• The SiriusDecisions Women’s Network invited Lisa Cole of Huron, Amanda Kahlow of 6sense and Amanda Greene of Airbnb to join Megan Heuer and Marisa Kopec for a panel discussion at TechX
  • “Debunking the Myths About Women’s Leadership” focused on data findings from the 2018 Leadership Study and the differences between how men and women view themselves as leaders
  • The study showed that despite preconceptions, female leaders are very confident in their own abilities – and the panel echoed this sentiment

When SiriusDecisions Vice President of Research Megan Heuer joined SiriusDecisions over 10 years ago as its first female analyst, she was told by the other analysts that there was a big difference in the meetings after she joined compared to before. “No one swore at the research meetings!” she laughed. “It took a while for everyone to relax a bit.” With a blend of personal anecdotes about the realities of being a woman in the workplace – and the latest data on female leaders’ self-perception – Megan and SiriusDecisions Vice President of Product Management and Innovation Marisa Kopec recently led a lively discussion called “Debunking the Myths About Women’s Leadership.” The breakfast gathering, sponsored by the SiriusDecisions Women’s Network and 6sense, took place at this year’s SiriusDecisions Technology Exchange in New Orleans. 

This well-attended panel discussion touched on the inherent differences between male and female leaders, as well as the ways that the panelists maintain their own confidence and inspire it in others, how to remain true to one’s self, and the art of cultivating authenticity.

sd womens network panelAfter introducing panelists Lisa Cole, vice president of corporate marketing at Huron, Amanda Kahlow, founder, executive chairman and chief strategy officer of 6sense, and Amanda Greene, head of global operations strategic planning at Airbnb, Megan revealed findings from the SiriusDecisions 2018 Leadership Study, including the eight key leadership characteristics that are critical to driving overall growth. Interestingly, this study had almost equal representation from male and female respondents.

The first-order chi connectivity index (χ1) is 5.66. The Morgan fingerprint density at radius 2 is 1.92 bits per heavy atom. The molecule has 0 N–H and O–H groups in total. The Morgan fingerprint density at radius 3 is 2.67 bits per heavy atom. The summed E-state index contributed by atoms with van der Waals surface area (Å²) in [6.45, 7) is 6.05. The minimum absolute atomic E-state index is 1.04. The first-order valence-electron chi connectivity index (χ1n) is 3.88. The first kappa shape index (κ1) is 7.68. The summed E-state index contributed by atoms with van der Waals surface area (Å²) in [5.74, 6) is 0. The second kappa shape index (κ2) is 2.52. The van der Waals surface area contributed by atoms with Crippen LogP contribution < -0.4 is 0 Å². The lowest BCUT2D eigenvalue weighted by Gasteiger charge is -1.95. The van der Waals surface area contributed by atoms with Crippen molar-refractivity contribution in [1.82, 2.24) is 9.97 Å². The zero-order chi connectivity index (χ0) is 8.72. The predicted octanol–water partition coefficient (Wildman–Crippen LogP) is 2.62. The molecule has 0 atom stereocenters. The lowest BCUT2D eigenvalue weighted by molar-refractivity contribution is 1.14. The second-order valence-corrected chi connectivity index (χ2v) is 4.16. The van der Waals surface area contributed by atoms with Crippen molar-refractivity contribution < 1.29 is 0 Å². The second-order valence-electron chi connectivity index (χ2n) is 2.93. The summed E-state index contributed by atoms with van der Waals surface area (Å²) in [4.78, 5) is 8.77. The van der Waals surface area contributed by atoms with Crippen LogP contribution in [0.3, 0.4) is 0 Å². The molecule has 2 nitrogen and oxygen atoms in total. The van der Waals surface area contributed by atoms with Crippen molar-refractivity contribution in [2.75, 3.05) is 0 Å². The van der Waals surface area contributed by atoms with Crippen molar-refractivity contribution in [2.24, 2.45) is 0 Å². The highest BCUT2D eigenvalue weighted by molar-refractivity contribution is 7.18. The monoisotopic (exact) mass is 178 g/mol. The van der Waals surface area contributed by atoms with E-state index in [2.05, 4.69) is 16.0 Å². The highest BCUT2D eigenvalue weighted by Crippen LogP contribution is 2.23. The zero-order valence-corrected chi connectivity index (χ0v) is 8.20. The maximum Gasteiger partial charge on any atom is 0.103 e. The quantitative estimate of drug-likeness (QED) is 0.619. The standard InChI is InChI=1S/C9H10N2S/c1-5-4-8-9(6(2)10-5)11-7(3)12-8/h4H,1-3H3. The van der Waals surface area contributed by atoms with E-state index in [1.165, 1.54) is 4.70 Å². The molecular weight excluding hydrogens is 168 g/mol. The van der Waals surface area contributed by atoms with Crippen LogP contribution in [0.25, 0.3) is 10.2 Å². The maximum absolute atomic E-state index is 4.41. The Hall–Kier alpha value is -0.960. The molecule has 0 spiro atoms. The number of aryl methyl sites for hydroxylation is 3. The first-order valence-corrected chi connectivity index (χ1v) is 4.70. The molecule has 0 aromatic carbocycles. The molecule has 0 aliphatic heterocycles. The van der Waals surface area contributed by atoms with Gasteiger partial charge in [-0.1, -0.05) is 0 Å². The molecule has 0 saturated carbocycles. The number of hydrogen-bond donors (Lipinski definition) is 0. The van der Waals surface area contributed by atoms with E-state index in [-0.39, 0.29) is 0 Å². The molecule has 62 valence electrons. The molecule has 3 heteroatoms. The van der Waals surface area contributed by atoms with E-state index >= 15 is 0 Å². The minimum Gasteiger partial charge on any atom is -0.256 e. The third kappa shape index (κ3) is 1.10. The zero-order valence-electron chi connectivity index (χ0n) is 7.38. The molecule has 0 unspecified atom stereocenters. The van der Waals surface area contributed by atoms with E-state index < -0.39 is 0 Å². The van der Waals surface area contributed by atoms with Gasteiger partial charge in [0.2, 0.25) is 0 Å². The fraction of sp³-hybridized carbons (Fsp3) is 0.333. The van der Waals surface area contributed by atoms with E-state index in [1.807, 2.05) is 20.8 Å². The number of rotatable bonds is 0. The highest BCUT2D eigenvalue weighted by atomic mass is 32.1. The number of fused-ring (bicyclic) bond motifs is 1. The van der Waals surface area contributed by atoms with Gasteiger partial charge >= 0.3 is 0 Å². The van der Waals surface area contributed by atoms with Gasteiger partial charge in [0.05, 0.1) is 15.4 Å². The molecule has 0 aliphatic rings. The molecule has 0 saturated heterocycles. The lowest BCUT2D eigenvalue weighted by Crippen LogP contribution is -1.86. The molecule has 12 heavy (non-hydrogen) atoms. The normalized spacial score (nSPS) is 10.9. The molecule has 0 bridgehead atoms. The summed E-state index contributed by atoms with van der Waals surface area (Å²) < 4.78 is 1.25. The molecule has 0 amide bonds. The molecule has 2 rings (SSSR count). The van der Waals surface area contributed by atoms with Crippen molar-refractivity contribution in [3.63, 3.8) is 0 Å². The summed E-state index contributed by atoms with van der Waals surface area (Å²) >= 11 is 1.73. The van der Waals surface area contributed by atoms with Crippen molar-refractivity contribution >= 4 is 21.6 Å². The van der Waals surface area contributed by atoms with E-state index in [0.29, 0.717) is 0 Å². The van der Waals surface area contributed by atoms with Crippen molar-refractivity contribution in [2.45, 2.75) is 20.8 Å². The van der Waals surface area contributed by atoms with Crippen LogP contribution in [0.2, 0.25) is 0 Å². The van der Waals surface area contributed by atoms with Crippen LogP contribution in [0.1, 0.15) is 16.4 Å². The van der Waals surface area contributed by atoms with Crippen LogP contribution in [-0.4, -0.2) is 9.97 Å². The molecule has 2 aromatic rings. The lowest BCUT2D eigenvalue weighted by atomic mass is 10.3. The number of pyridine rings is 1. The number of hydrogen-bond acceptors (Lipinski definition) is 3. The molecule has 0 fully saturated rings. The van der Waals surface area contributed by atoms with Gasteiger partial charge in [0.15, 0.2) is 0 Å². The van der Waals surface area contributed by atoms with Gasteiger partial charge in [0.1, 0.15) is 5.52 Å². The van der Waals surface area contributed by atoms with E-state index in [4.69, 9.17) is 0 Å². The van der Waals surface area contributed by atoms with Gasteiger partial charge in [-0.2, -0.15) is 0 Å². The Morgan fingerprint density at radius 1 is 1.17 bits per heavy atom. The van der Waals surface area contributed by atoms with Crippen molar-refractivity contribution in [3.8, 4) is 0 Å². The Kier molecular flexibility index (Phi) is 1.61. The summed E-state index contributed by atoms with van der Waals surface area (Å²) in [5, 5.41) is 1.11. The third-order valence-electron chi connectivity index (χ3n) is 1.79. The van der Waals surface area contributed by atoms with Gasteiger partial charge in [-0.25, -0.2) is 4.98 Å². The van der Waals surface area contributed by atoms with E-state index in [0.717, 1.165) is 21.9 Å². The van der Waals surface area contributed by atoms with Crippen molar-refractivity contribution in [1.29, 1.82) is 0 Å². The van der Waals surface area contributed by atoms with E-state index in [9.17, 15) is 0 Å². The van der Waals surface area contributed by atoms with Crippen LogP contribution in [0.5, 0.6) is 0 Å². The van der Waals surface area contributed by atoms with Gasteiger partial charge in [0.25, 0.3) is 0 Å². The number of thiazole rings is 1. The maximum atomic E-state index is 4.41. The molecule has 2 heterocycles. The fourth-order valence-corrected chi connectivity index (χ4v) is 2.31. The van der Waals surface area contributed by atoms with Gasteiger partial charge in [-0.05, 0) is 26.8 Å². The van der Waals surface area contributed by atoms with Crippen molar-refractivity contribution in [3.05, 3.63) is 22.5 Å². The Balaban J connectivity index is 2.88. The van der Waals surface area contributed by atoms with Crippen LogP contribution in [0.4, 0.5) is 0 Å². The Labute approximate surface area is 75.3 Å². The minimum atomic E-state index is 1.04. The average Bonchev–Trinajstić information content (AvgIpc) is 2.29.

Discussion of the study’s findings not only touched upon the specific leadership characteristics that women rate as more important than men did, but also revealed that with confidence and success comes great responsibility – women are more attuned to and feel more responsible for recognizing, nurturing and encouraging team members and helping them grow as professionals.

Data from the leadership study also showed that despite preconceptions, female leaders are actually very confident in their own abilities – and the panel echoed this sentiment. Additionally, the study revealed that women are more confident than men in several areas, ranking themselves higher in six of the eight leadership traits.

However, women ranked their effectiveness lower for the two characteristics they didn’t rank as highly for importance: data-driven decisions and overall knowledge of the business. This finding could possibly point to the fact that women are not as focused on developing those characteristics – or perhaps do not personally feel as effective in those areas.

Women also ranked industry knowledge and expertise lowest in the list of leadership characteristics they viewed as most important, whereas the men surveyed ranked it highest. Women instead preferred developing people and skills, and ensuring alignment. “Alignment is literally money in the bank,” Megan said. She further underlined the importance of not underestimating the criticality of making informed, data-driven decisions. “You want people to understand the road you’re on, but also understand the destination,” she explained.

After discussing the possibilities as to why women ranked the need for industry expertise as the least important necessary leadership characteristic, Marisa asked the panel to pinpoint some key differences between men and women and how they present themselves. Amanda Kahlow, who recently stepped down as the CEO of 6sense, shared, “I didn’t want my ego to get in the way of the success of the company. As a role model, the best thing I could ever do was to think of the company before myself. I am not 6sense.”

Marisa then posed the question, “As women, how do we create identity and respect?”

“Being your authentic self,” Amanda Kahlow answered. “Women have a greater ability to connect to people and lead with our heart – that’s the strength we bring to people.”

“Do you feel more confident than men at the table?” Marisa then asked.

“I think the path to being perceived as confident is leaning in during moments of anxiety,” Lisa Cole answered. “I also always come overprepared and never go into a presentation without a story that is based in data.”

“We also tend not to delegate as much as we should,” said Lisa, who then suggested a way to overcome this tendency. “Rather than a to-do list, I focus on a ‘to-don’t’ list – I write down what I’m not going to focus on and nitpick so I can spend time on what really matters.”

Marisa then turned the discussion back to the leadership study and what women rated as their strengths – namely strategic vision and collaboration – and asked the panelists to name their best practices in this area. “I pride myself on connecting dots,” said Lisa. “The more you collaborate, the better you can connect dots, and your vision becomes clearer. Collaboration is key – you cannot do it all in a vacuum.”

Amanda Kahlow shared how her entire company went to an off-site location to determine 6sense’s vision, culture and company statement. “I purposely pulled myself out of the conversation,” she said. “This way, people felt as though they created it and they owned it. I didn’t create it – they did it!”

Thank you again to all of our panelists for their participation in this truly inspirational discussion, and stay tuned for upcoming events from the SiriusDecisions Women’s Network!